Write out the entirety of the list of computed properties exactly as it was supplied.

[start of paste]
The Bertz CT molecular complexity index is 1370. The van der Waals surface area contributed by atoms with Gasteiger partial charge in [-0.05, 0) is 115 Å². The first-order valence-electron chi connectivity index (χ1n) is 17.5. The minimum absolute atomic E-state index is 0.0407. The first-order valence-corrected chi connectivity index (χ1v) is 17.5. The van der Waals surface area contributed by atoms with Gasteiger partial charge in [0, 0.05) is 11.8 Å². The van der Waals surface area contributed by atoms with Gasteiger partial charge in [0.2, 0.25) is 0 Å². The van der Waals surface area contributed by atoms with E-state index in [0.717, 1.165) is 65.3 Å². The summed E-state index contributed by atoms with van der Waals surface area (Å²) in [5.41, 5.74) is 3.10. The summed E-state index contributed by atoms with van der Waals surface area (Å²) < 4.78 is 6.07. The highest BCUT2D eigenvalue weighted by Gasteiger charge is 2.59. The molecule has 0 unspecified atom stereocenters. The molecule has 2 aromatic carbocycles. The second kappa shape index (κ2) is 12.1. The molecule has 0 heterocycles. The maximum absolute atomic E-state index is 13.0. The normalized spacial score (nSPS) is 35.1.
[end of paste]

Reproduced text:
The Bertz CT molecular complexity index is 1370. The van der Waals surface area contributed by atoms with Gasteiger partial charge in [-0.05, 0) is 115 Å². The first-order valence-electron chi connectivity index (χ1n) is 17.5. The minimum absolute atomic E-state index is 0.0407. The first-order valence-corrected chi connectivity index (χ1v) is 17.5. The van der Waals surface area contributed by atoms with Gasteiger partial charge in [0, 0.05) is 11.8 Å². The van der Waals surface area contributed by atoms with Gasteiger partial charge in [0.2, 0.25) is 0 Å². The van der Waals surface area contributed by atoms with E-state index in [0.717, 1.165) is 65.3 Å². The summed E-state index contributed by atoms with van der Waals surface area (Å²) in [5.41, 5.74) is 3.10. The summed E-state index contributed by atoms with van der Waals surface area (Å²) < 4.78 is 6.07. The highest BCUT2D eigenvalue weighted by Gasteiger charge is 2.59. The molecule has 0 unspecified atom stereocenters. The molecule has 2 aromatic carbocycles. The second kappa shape index (κ2) is 12.1. The molecule has 0 heterocycles. The maximum absolute atomic E-state index is 13.0. The normalized spacial score (nSPS) is 35.1.